The overriding feeling after listening to - or, for those perhaps more emotionally-attuned, really living through - ‘30’ is that, really, Adele didn’t need to do all that. And it isn’t entirely surprising to learn that she almost didn’t do it at all, for the global superstar’s fourth album puts just about everything out there, in as raw and uncompromising a way possible.
‘30’, we’ve long been told, is Adele’s ‘divorce album’, so the fact that ‘Cry Your Heart Out’ has her extolling the idea of crying as catharsis between lyrics such as “I created this storm / It’s only fair I have to sit in its rain,” and “I can’t get no relief / I’m so tired of myself / I swear I’m dead in the eyes,” is unlikely to raise an eyebrow. But nothing can quite prepare for the gut-wrenching climax of ‘My Little Love’. A song that begins by questioning the effects of her decision-making on son Angelo, it’s peppered with voice notes between the pair (“I love you one million percent”; “I love your dad ‘cause he gave you to me”) and ends with another, on which she’s audibly ugly-crying about being lonely.
Mind you, her disclosures aren’t all entirely bleak. ‘All Night Parking’, with its “Maybe it’s the way you remind me of where I come from”, and “We come from the same place but you will never give it up” on following track ‘Woman Like Me’ appear to serve the kind of rumour-confirming tea regarding her reported romantic dalliances that Carly Simon could never.
The real masterstroke of ‘30’, however, comes with how these lyrics - the pain, the self-flagellation (sometimes cruel, often mocking), the hope, the acceptance - are expertly matched musically. Working its way through Adele’s 31st year via divorce, sadness, a new relationship, breakdown (and the list goes on), these songs are suitably sandwiched between two gorgeously cinematic numbers that serve to present the record as if it’s a slice of melodramatic Old Hollywood, or a West End show. Composer Ludwig Göransson chips in on string-led opener ‘Strangers By Nature’, a structureless track that ends with a cheeky spoken-word “Alright then, I’m ready”, while ‘Love Is A Game’, one of three tracks worked on with Inflo, returns to the same vibe at its outset, adding just a beat before it transcends into an equally glorious ‘70s Motown-esque stomp.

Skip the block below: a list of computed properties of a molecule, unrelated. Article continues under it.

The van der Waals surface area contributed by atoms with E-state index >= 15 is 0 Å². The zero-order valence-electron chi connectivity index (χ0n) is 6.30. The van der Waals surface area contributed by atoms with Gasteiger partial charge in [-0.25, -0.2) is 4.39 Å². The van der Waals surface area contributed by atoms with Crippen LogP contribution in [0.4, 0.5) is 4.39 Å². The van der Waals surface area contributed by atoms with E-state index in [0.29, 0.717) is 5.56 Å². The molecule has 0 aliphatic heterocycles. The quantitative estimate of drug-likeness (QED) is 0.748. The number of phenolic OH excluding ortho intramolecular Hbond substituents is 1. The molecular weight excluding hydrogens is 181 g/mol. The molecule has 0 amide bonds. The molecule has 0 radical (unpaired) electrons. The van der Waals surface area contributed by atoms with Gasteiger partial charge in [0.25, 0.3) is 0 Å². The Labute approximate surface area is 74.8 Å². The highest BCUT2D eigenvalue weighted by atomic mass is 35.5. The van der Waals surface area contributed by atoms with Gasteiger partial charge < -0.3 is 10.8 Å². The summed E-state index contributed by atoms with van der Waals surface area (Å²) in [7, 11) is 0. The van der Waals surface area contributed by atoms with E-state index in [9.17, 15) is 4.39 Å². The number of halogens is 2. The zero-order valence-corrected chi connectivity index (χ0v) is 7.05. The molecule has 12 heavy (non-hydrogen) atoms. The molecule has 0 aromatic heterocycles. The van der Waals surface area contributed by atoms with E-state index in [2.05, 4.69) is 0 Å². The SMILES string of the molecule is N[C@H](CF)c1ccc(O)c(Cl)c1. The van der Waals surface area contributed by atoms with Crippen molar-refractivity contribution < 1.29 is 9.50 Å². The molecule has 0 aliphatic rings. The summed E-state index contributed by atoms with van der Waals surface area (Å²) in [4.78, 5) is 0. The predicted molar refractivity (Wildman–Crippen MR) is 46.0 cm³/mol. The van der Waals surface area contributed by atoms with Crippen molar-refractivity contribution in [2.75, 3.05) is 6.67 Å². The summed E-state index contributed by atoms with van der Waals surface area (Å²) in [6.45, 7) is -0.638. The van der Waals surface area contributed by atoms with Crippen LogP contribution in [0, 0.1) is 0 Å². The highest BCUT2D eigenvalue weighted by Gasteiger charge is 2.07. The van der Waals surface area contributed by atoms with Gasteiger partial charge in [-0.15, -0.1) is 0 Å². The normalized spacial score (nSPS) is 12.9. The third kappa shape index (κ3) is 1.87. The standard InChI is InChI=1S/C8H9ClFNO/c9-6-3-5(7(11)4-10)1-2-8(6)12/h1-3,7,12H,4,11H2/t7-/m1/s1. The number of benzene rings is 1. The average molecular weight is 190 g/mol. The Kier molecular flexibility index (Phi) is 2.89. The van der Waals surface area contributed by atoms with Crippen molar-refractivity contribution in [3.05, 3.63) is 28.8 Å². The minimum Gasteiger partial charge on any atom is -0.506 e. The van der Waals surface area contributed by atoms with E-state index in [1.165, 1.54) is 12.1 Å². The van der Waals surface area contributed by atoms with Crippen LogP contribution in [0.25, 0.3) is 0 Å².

There’s the emotional apex of ‘My Little Love’, during which its strings almost overwhelm Adele’s vocal (itself going full-pelt) as if she’s drowning. ‘Hold On’ has a dual vocal call-and-response on which she’s acting as her own support network, before a choir (officially known as ‘Adele’s crazy friends’) comes in with a beat for a euphoric climax. On ‘To Be Loved’, Tobias Jesso Jr’s minimal piano arrangement reflects her light-of-day realisations (“I’ll never learn if I never leap / I’ll always yearn if I never speak”, “Looking back I don’t regret a thing”), while arguably the record’s biggest note is saved for the simple line, “I tried”.
And, as if to hammer the point that being ‘easy listening’ doesn’t always mean having to play it safe, there’s a (relative) risk in the record’s centre. ‘Can I Get It’, produced by Max Martin and Shellback, is easily Adele’s most conventionally ‘pop’ moment to date. Its strummed acoustic guitar, stomp-heavy beat and occasional whistle might be a Marmite situation for anyone wholly dedicated to the singer’s soaring balladry, but it also exudes more of her off-stage character than anything she’s released to date.
‘Did Adele just do that?’ you might ask on first listen. Yeah, she did. But she didn’t have to.
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